The 1951 compensation agreement must be recognised--I shall deal in a moment with the point about its legality and the legal options--and Japanese and British Governments, of different political persuasions, have agreed that Japan has, at least legally, discharged its obligations under the treaty. However, if we believe that the provision of compensation is part of a genuine process not only of expunging a financial debt--the hon. Member for Teignbridge is absolutely right to say that no debt can

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ever be adequately recompensed financially--but of accepting collective national responsibility, even if that does not entail the guilt of modern Japan's citizens, the levels were unsatisfactory. I hope that the British Government will continue to press the Japanese Government to accept that there is a moral obligation, even if the legal obligation technically has been expunged.

My hon. Friend the Member for Rotherham mentioned possible recourse to the International Court of Justice. I hope that the Minister will respond specifically to that point. There are some long-running cases in the Japanese courts, sponsored by the Japanese Labour Camp Survivors Association, which are expected to end in 1997. Those proceedings would be assisted if an application were made to the International Court of Justice, and if that court ruled that there was a case for individuals to apply for compensation under Japanese law. That would provide at least a moral shot in the arm. I hope that the Minister will tell us what advice he has been given on that proposal, which would perhaps advance the legal options. The House should be able to consider the proposal.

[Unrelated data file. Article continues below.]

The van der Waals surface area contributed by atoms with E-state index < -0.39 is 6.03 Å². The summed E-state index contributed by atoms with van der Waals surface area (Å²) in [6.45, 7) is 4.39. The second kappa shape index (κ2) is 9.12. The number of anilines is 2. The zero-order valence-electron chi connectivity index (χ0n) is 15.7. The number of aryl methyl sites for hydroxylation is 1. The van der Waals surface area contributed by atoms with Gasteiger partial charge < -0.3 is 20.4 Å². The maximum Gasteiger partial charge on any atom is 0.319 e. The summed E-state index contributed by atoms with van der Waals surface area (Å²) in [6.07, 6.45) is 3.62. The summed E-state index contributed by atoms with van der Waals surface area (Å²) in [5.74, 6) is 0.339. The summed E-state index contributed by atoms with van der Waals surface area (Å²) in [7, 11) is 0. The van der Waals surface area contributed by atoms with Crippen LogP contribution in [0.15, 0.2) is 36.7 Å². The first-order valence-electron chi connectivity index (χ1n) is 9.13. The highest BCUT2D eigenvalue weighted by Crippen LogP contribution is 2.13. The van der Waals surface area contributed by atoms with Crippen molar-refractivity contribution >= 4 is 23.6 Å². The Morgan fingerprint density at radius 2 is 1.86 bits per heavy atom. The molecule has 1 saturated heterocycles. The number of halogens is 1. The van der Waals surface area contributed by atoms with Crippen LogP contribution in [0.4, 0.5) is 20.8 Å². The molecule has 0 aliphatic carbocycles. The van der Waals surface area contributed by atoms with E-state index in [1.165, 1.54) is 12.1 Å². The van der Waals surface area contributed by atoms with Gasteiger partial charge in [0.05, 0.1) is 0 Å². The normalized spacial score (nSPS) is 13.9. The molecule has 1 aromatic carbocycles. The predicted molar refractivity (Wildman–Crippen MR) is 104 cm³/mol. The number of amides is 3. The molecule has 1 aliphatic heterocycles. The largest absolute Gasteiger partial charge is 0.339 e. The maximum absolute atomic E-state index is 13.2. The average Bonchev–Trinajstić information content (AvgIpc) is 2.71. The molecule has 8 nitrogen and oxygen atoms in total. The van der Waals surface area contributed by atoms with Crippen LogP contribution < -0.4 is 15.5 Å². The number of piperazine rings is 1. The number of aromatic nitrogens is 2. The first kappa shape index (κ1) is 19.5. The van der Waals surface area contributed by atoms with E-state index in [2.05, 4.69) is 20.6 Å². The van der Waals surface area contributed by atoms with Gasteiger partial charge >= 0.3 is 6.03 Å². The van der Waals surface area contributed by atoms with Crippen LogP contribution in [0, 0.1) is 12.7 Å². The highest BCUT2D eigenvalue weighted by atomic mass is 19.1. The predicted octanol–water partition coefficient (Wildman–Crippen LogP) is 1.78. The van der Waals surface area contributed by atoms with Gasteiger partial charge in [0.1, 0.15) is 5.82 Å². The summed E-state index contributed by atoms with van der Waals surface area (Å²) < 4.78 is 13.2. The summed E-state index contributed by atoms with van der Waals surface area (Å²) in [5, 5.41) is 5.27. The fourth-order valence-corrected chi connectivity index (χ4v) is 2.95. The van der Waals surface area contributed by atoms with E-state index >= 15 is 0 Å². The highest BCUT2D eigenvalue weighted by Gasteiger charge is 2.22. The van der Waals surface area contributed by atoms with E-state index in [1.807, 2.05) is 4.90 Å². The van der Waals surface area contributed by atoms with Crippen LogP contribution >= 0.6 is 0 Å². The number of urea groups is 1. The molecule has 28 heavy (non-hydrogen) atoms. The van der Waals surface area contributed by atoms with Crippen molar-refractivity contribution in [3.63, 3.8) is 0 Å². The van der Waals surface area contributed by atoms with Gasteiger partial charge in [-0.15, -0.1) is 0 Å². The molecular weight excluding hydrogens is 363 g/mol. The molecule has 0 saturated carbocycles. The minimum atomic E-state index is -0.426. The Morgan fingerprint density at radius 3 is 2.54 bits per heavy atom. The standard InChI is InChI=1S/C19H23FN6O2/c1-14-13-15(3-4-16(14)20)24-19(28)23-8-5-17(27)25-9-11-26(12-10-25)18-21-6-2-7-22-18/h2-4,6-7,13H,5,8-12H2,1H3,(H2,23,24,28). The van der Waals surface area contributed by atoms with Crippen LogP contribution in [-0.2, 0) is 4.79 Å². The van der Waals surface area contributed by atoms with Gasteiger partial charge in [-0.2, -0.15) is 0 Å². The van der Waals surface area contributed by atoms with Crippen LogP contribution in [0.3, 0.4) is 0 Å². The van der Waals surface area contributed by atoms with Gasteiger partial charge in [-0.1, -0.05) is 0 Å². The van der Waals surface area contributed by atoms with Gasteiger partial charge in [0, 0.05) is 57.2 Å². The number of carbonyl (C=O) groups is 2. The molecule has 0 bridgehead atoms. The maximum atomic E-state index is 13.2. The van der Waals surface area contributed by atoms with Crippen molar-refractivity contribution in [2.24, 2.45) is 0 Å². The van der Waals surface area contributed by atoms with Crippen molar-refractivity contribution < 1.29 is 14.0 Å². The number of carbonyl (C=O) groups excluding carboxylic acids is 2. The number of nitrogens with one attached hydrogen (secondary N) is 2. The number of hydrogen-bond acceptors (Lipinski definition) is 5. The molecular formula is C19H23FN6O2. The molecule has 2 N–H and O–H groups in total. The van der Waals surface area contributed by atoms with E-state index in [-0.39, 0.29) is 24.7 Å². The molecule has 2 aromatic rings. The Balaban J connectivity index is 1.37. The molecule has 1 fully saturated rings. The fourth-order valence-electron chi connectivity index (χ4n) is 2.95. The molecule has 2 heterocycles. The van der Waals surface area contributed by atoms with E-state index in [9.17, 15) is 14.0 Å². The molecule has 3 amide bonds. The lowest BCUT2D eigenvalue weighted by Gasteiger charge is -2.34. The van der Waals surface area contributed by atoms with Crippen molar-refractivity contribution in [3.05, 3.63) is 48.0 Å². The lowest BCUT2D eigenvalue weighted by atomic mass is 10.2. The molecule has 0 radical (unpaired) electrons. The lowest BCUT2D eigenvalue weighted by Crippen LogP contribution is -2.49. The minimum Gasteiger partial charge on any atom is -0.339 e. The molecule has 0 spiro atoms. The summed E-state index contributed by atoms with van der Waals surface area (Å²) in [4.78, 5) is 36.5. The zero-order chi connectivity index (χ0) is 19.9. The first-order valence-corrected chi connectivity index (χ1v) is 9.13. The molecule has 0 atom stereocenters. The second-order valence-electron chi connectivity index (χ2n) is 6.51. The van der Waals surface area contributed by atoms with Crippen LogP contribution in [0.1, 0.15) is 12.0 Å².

What about the role and responsibilities of modern Japan? All hon. Members welcomed the action that has been taken, such as the sincere apologies offered by former Prime Minister Murayama. However, the rest of the world has always been cautious about asking the Japanese to face openly the issue of its guilt for its war crimes. Many hon. Members have expressed strong feelings on the issue, but there have been various constraints, including those of Japanese society and of our economic and diplomatic relations with Japan.